When you shop for vape kits, “sub-ohm” is a term that you’re going to see almost constantly. Sub-ohm vaping has been a common part of the everyday vernacular within the vaping community for so long, in fact, that most websites don’t even pause to define the term; they just assume that you already understand it. That can be problematic for newer vapers who might be interested in buying some upgraded vaping equipment but aren’t sure what they should buy or what different types of vaping devices and tanks will work well together. So, what is sub-ohm vaping? Is sub-ohm vaping safe, and how can you tell whether the vape mods and tanks that you buy will actually work with one another? Let’s dig in.
To understand what sub-ohm vaping is, you first need to understand electrical resistance and how it relates to vaping. Resistance is a measurement used to express the extent to which a component of an electrical circuit restricts the current flowing through it. A component with a high resistance restricts more of the current. We measure resistance in ohms. In vaping, the resistance of the atomizer coil is what concerns us. At a given battery voltage, an atomizer coil with a lower resistance will operate at a higher wattage, thus producing more heat and vapour if everything else is equal. An atomizer coil with a resistance of less than 1.0 ohm is a sub-ohm coil.
One of the reasons why many vaping websites don’t bother to explain what sub-ohm vaping means is because, if you purchased your vaping device and tank in a single package, you already know that they’re compatible with one another. Whether you’re using a sub-ohm device or not only becomes a concern if you want to try using your existing vaping device with a different tank – something we’ll discuss in a moment. So, are you already using a sub-ohm vaping device? You can usually tell by looking at the device. If you’re using a tiny pod system that fits in your pocket, it’s likely that you’re not using a sub-ohm device. If you’re using a vape pen or mod with a large glass tank, on the other hand, you’re probably using a sub-ohm vaping setup. Almost every glass vape tank with a replaceable atomizer coil is a sub-ohm tank, and you can confirm that by reading the information etched into the side of your atomizer coil. If the etching says “0.23 Ohm,” for example, you’re using a sub-ohm coil.
There is nothing inherently unsafe about sub-ohm vaping. The only aspect of sub-ohm vaping that’s a potential safety concern is that the amperage generated by the configuration of your vaping device must remain below the maximum continuous discharge limit of the battery or batteries you’re using. If you’re using a vaping device with a built-in battery, that work is already done for you. The device’s firmware has a hard-coded resistance floor and amperage limit. Using a tank outside the mod’s specifications will cause the mod to display an error message. If you’re using a mod with removable batteries, you’ll need to select batteries with suitably high continuous discharge ratings. Regardless of whether you’re using a mod with a built-in battery or removable batteries, your mod will automatically alert you in the case of most problems such as a short circuit or an overheating device. When people discuss the potential safety dangers of sub-ohm vaping, what they’re usually talking about is the potential danger of using a mechanical mod. Unlike most vaping devices – which have fully regulated power delivery – mechanical mods have no electronic components and don’t automatically monitor for safety issues like short circuits and overheating. Regardless of the connected atomizer coil’s resistance, a mechanical mod delivers the battery’s full available power when you press the fire button. Many mechanical mods can’t safely deliver the amperage that today’s high-end cloud chasing coils require.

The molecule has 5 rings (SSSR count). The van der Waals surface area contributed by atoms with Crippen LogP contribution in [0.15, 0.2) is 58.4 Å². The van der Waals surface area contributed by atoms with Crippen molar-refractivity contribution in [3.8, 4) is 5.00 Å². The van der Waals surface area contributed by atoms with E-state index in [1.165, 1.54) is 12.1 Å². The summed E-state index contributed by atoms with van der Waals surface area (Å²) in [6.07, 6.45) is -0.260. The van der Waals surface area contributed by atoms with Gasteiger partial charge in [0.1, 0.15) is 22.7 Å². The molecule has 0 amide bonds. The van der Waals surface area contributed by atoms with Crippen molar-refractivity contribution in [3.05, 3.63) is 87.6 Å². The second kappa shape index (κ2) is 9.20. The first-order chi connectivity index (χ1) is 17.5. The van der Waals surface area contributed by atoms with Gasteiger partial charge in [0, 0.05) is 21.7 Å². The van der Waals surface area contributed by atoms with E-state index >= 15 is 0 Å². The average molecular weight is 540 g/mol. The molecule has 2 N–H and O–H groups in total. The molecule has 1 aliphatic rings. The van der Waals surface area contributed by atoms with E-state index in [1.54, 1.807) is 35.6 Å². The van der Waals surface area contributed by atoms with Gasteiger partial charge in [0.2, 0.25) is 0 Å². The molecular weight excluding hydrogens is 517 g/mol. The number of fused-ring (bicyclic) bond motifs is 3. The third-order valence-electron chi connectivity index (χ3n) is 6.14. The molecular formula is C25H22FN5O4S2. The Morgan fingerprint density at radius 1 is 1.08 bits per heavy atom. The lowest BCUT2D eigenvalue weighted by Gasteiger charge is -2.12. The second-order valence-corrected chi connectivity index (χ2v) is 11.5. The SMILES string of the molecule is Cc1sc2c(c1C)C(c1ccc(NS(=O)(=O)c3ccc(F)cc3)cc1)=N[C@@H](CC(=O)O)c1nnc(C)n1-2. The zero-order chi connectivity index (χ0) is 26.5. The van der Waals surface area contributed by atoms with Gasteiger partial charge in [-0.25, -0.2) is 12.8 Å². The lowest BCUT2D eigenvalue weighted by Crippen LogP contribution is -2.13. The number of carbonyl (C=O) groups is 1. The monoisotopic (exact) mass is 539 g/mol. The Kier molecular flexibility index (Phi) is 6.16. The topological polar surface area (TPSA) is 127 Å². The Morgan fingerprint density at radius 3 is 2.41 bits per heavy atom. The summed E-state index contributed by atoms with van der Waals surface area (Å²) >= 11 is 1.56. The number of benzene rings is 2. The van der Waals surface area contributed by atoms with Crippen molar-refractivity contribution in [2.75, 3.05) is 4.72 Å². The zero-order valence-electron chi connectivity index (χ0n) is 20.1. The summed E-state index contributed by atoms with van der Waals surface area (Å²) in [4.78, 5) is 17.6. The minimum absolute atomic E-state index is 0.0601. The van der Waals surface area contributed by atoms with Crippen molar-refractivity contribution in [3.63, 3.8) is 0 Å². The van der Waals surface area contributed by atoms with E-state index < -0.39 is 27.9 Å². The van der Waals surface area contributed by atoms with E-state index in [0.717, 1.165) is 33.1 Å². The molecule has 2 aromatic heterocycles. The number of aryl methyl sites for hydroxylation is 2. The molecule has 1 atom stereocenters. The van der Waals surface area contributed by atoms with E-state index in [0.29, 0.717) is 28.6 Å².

Ohm’s law describes the relationship between the resistance, voltage and current of a circuit, and there are many Ohm’s law calculators online that you can use to find a circuit’s current in amps based on the circuit’s resistance and voltage or wattage. If you’re not sure what amperage a given atomizer coil will draw from your vaping device’s battery, simply find one of those calculators. Enter the resistance of your atomizer coil along with the wattage at which you’ll be using the coil, and the calculator will tell you the current. If you’re using a mechanical mod, enter 4.2 volts instead of selecting a wattage. That’s the voltage of a fully charged vaping battery. If the amperage of the circuit is higher than the maximum continuous discharge rating of your battery, the resistance of the atomizer coil is too low. Do you have a rebuildable atomizer? You can’t be completely certain that a coil is safe to use until you’ve tested its resistance. A resistance tester is a required safety tool if you build your own coils.
As we mentioned above, the most important thing to know about compatibility between vaping devices and tanks is that, if you buy those two things together in a package, you don’t need to worry about compatibility because you’ll know that they work together. If you don’t want to think about sub-ohm vaping or battery safety at all, buying your tanks and mods together is always a good idea. If you want to buy a new tank for your current mod or vape pen, though, you need to know that the tank will work with your device. You can confirm that by visiting the device manufacturer’s website or by reading the device’s instruction manual. When you do that, you’ll see the specification “minimum resistance.” In modern regulated mods, the minimum atomizer coil resistance is usually somewhere in the range of 0.10-0.15 ohm. If the tank that you want to buy has an atomizer coil resistance higher than the minimum resistance of your vaping device, the two components will work together.